With Roe precedent gone, legal challenges will continue says former AG

Jul 15, 2022, 11:50 AM

Photo by David McNew...

Photo by David McNew

After the Supreme Court overturned Roe v. Wade, there’ve been individual cases across the nation that’ve been affected by the decision.

Former Washington State Attorney General Rob McKenna joined Dave Ross on Seattle’s Morning News and said the Supreme Court’s position is that reproductive rights are “up to the states whether to make abortion illegal and under what circumstances or not or whether to allow abortion to be legal.”

The topic comes in light of a pregnant woman getting a ticket after driving in an HOV lane last week.

But McKenna said the Supreme Court didn’t create personhood for unborn children, so the final decision on the matter will have to go through Texas law.

A codified Roe first requires the constitutional right to privacy, former AG explains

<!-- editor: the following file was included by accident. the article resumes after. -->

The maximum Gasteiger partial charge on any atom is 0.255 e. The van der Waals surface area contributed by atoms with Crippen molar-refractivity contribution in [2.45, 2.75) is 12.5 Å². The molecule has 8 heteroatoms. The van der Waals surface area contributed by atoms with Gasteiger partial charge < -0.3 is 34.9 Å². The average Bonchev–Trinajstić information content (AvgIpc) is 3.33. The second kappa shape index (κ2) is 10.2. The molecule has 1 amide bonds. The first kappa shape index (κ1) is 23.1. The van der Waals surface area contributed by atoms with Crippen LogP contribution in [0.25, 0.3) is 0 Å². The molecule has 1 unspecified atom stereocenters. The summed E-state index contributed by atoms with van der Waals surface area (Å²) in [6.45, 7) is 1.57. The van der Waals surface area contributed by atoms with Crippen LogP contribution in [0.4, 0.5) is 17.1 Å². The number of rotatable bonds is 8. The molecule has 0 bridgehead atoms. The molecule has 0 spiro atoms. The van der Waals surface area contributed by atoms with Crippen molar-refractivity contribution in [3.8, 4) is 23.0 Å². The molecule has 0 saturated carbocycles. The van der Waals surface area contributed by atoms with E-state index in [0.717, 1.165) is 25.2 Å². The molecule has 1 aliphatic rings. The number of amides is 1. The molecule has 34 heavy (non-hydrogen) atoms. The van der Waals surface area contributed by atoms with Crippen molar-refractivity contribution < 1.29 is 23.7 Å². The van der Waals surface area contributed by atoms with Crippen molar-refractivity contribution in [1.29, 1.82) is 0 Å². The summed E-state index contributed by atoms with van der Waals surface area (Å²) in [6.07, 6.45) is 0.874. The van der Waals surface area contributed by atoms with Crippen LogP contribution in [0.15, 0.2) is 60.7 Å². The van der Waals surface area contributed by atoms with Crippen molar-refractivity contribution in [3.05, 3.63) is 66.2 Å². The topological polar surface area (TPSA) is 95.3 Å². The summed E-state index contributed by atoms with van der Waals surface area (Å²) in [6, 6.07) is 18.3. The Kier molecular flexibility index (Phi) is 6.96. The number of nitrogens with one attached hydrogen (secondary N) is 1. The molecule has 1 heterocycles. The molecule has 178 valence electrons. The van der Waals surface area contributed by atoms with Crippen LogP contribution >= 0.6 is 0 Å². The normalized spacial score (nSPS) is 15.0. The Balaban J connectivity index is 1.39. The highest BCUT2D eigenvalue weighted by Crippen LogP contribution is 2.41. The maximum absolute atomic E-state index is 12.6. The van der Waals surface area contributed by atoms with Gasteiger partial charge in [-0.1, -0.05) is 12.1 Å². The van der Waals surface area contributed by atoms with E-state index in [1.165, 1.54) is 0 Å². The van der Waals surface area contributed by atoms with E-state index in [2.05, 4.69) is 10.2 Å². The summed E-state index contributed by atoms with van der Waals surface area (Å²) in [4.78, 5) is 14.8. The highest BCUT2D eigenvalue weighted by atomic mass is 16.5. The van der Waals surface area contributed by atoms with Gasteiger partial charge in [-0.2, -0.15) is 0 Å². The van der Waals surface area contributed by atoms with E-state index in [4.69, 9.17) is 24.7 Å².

Arizona has already attempted to create personhood for an unborn fetus.

“They already had a statute on the books. It was to trigger a law attempting to create a personhood status for unborn children, apparently from the moment of conception, and it’s been enjoined, so temporarily prevented from taking effect because the court said ‘look, it’s too vague,'” McKenna said.

“On its face, the statute would appear to result in a homicide statute in the state applying for an emergency abortion or an abortion for a severe traumatic genetic abnormality,” McKenna continued.

The Arizona statute, McKenna told Ross, says that a cause of action won’t be created against a woman for indirectly hurting the child by failing to “properly care for herself or failing to follow any particular program prenatal care.”

“It doesn’t cover the possibility that a woman may take prescribed medication for an illness, such as Lupus or cancer, that could have an effect on her unborn child,” McKenna said.

With so many changes to precedents coming from the Supreme Court ruling on Dobbs v. Jackson, we will continue to see legal challenges and questions brought up for the foreseeable future.

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With Roe precedent gone, legal challenges will continue says former AG